HSCI's researchers switch skin cells into pain-sensing neurons

Human noxious stimulus–detecting (nociceptor) sensory neurons - (Credit: Elizabeth Buttermore, PhD).

Human noxious stimulus–detecting (nociceptor) sensory neurons produced by converting skin cells with a set of five genes (Credit: Elizabeth Buttermore, PhD).

In a recent publication, Dr Clifford J. Woolf’s team (Harvard Stem Cell Institute (HSCI), USA) described a new experimental technique to produce in vitro pain-sensing neurons directly from mouse and human skin cells. For this, the authors have defined optimal cell culture conditions with five transcription factors to reprogram mouse or human fibroblasts into noxious stimulus–detecting (nociceptor) neurons.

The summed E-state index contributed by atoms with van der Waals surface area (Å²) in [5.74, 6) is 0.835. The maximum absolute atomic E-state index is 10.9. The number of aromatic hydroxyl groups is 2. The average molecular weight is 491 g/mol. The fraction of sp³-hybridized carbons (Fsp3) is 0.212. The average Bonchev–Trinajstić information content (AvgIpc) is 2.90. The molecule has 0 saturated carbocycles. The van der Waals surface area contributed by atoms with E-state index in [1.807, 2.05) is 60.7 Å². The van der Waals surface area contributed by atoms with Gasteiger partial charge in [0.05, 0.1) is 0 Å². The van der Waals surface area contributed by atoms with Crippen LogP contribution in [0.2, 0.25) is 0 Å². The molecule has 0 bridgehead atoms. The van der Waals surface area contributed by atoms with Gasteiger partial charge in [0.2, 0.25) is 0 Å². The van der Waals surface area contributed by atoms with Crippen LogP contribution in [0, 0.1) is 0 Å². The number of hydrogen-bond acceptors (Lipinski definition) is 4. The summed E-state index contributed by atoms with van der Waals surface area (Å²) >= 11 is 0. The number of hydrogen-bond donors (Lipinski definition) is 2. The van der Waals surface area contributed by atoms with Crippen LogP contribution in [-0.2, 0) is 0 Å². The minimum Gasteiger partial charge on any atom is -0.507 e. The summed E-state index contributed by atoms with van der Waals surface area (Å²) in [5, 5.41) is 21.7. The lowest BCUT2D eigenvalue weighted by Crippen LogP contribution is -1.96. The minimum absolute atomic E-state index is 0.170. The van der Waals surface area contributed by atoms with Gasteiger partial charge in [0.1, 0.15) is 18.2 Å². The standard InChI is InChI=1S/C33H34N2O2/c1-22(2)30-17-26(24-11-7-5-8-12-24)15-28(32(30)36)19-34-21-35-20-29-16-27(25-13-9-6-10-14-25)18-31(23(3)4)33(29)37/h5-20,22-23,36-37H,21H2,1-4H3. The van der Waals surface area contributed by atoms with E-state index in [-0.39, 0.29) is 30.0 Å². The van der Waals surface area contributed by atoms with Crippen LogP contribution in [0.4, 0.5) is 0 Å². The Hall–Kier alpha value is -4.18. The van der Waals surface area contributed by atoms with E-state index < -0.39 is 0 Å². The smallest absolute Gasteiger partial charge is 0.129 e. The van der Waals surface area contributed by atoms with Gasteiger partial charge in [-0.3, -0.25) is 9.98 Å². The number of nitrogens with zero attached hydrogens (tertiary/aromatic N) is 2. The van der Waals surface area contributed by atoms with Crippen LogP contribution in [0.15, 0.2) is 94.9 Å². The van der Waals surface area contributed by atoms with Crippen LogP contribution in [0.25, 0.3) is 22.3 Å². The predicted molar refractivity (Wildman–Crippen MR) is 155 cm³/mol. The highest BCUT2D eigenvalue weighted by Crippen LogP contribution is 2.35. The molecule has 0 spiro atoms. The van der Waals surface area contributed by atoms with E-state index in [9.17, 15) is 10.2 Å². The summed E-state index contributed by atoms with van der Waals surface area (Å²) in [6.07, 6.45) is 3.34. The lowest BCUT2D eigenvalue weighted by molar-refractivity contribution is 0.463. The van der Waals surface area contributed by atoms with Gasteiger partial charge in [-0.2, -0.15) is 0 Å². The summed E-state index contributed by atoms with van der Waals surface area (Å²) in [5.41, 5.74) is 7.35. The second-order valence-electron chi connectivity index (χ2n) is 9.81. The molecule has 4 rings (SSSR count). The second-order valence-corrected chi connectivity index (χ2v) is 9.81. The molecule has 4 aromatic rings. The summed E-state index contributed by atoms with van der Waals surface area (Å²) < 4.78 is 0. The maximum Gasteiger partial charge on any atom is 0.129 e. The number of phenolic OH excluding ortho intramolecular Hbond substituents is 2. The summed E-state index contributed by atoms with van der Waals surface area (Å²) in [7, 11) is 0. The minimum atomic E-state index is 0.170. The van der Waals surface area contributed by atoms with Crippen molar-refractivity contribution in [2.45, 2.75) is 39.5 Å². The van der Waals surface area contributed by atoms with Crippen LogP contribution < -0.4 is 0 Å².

Interestingly, these neural models displayed TRPV1 sensitization to PGE2 (an inflammatory mediator) and Oxaliplatin (a chemotherapeutic drug) modeling the mechanisms related to 1/ in inflammatory pain hypersensitivity and 2/ painful chemotherapy-induced neuropathy.

This in vitro neural cellular model will help the research community to better understand neuropathies and hypersensitivity to pain in fundamental and personalized medicine programs.

Sources:

  • Harvard Stem Cell Institute: Pain in a dish – Turning skin cells into pain-sensing neurons, November 24, 2014.
  • Woolf B.J. et al. “Modeling pain in vitro using nociceptor neurons reprogrammed from fibroblasts” (2014) Nature Neuroscience. DOI: 10.1038/nn.3886
Philippe Fixe, PhD
Written by Philippe Fixe, PhD
Philippe Fixe is Marketing Director at tebu-bio, passionate about innovation and R&D in Life sciences, Biotechnology, Medical research, Drug discovery, and also a keen photographer.